Archive for March, 2023

The main reason for all those jitters, we cardiologists, get every time we puncture the IAS is not due to a lack of expertise and experience perse. There are two more reasons. First and foremost, it is still largely a blind* procedure. (Even in this era, where drones with HD vision shoot one-meter targets from a 1000 KM range )  *TEE and ICE are there, but they rarely give enough confidence. 

The second reason is more important and is rectifiable. It is the perception error in our anatomical cognition, that is fed to us from first-year medical school. We are made to believe (at least to people like me ) The right atrium is aligned like a perfect box on the right side, sharing a wall called IAS, and the left atrium is obediently placed left of the right atrium. Please realize the heart is such a complex twisted single tubular organ, the venous end, in a stunning backward loop brings the LA  most superior and posterior to the right atrium overriding the left-right relationship.) 

The right atrial terrain and IAS with multiple bumps and holes. Note the true IAS constitutes only 20% . This is where our punctures need to be.

Development of IAS 

IAS development and the number of layers it sandwiches, the tortuous tracts of PFOs, the fossas, and its variable limbus is a big topic. Further, It is worth recalling, the true IAS hardly forms 20 % of the area of the interatrial contact surface.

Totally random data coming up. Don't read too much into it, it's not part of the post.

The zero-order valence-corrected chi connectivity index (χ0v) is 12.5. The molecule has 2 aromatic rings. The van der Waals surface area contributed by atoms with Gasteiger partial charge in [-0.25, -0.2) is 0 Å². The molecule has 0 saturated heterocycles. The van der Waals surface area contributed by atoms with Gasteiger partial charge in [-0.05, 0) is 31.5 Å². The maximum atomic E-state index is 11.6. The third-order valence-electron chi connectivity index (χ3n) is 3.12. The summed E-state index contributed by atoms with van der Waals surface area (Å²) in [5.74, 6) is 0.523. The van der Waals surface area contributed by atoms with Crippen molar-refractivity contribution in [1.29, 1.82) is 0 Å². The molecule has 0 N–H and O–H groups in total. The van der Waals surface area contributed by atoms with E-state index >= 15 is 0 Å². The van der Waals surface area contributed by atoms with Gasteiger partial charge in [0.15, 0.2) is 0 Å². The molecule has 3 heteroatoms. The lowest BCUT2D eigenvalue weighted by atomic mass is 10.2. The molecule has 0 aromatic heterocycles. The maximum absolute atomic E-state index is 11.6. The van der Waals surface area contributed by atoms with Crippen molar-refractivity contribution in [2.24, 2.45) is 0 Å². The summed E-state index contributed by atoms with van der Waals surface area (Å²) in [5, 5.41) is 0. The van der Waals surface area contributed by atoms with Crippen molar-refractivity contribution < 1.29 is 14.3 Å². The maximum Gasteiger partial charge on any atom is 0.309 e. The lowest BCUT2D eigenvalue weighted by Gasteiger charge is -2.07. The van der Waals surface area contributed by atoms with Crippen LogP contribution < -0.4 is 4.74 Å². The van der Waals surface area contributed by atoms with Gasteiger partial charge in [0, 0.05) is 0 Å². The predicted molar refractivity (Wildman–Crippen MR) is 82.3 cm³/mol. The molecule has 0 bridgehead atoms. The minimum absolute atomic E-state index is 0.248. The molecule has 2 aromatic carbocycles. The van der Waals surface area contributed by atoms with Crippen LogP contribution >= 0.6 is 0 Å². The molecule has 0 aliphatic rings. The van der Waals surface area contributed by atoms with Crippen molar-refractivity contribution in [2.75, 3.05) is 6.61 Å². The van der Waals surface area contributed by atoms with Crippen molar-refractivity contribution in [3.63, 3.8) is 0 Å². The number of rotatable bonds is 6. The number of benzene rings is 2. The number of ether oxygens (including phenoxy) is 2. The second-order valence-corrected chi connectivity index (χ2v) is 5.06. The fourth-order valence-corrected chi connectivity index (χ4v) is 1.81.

(the differential regression of sinus venous,  along with infolding of the roof and along with curious septum spurium , the ubiquitous septum secundum make the texture, area & shape of IAS, a fascinating creation, though troublesome for the cardiologists ! ) Whoever named that part of vanishing  IAS  as spurious, (I think it is Henrry Grey ) has much fore-vision.


Forget about all this. Tell me how to cross this difficult terrain 

Coming to the real world of interventions,  we need to do targeted punctures in different spots of IAS in various interventions.(Mitra clips, LAA device, PTMC, PV abaltions, Mitral paravalvular leaks , TMVR etc) This has made this task even more tricky. Experts are always there to help us out. Like swimming, it can never be learned in books.

This 19-minute clip from. Seoul, South Korea is an excellent resource. Thanks to  Dr. Sang Weon Park 


Along with sound anatomical knowledge, improved hardware, and imaging like deflectable sheaths, TEEs, and ICE (intracardiac echo ), let us hope, it will soon become an easier task for everyone.

Final message

 Understanding “attitudinal cardiac anatomy” with fluoroscopic overlay is the key. Again, it needs to be stressed, “Right is not right, and left is not left” when it comes to true atrial geo position. LA is equally posterior, superior, and of course to the left of RA. Some of my colleagues are blessed with a special 3-dimensional skillset  (Inherited ?) I failed miserably to understand this, till very late. I am sure, Dr. Park’s video will help all our youngsters to cross the difficult gateway to the left side of the heart. 


One more good read

B. O’Brien et al. / International Journal of Cardiology 233 (2017) 12–22


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Fibrillation is a continuous, chaotic muscular activity. In AF, atrial muscle is expected to lose all coordinated contractions with fibrillatory waves replacing P waves. Have you ever spotted a suspicious  P wave in a strip of otherwise explicit AF?  If not, this write-up is not for you.

An evolving rare theme in Atrial fibrillation 

Have a look at this ECG 

Here is an ECG, that was reported as AF, multiple APDs, or Possible AF, Pre AF. I suggested the term AF in transition. While few agreed, many said it is a straightforward SR with APDs, making it appear irregular RR.